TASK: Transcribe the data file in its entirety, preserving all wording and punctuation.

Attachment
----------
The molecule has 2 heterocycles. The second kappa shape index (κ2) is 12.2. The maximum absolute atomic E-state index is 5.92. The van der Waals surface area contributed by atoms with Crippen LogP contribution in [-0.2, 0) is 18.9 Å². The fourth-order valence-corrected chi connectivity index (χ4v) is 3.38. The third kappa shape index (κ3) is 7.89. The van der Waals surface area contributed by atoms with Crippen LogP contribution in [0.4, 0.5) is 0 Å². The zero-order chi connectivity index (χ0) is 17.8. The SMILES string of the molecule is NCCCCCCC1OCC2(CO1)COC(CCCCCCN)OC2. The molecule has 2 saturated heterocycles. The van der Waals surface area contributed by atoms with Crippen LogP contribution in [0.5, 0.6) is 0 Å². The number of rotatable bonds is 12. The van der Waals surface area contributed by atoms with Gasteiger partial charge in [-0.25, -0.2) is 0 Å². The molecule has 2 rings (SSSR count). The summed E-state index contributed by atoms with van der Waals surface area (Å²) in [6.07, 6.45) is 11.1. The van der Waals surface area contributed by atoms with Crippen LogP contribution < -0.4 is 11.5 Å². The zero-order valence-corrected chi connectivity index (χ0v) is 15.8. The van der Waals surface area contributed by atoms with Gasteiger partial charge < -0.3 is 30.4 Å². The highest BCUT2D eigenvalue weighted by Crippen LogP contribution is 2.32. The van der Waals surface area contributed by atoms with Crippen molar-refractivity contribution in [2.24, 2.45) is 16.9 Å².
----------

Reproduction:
The molecule has 2 heterocycles. The second kappa shape index (κ2) is 12.2. The maximum absolute atomic E-state index is 5.92. The van der Waals surface area contributed by atoms with Crippen LogP contribution in [-0.2, 0) is 18.9 Å². The fourth-order valence-corrected chi connectivity index (χ4v) is 3.38. The third kappa shape index (κ3) is 7.89. The van der Waals surface area contributed by atoms with Crippen LogP contribution in [0.4, 0.5) is 0 Å². The zero-order chi connectivity index (χ0) is 17.8. The SMILES string of the molecule is NCCCCCCC1OCC2(CO1)COC(CCCCCCN)OC2. The molecule has 2 saturated heterocycles. The van der Waals surface area contributed by atoms with Crippen LogP contribution in [0.5, 0.6) is 0 Å². The number of rotatable bonds is 12. The van der Waals surface area contributed by atoms with Gasteiger partial charge in [-0.25, -0.2) is 0 Å². The molecule has 2 rings (SSSR count). The summed E-state index contributed by atoms with van der Waals surface area (Å²) in [6.07, 6.45) is 11.1. The van der Waals surface area contributed by atoms with Crippen LogP contribution < -0.4 is 11.5 Å². The zero-order valence-corrected chi connectivity index (χ0v) is 15.8. The van der Waals surface area contributed by atoms with Gasteiger partial charge < -0.3 is 30.4 Å². The highest BCUT2D eigenvalue weighted by Crippen LogP contribution is 2.32. The van der Waals surface area contributed by atoms with Crippen molar-refractivity contribution in [2.24, 2.45) is 16.9 Å².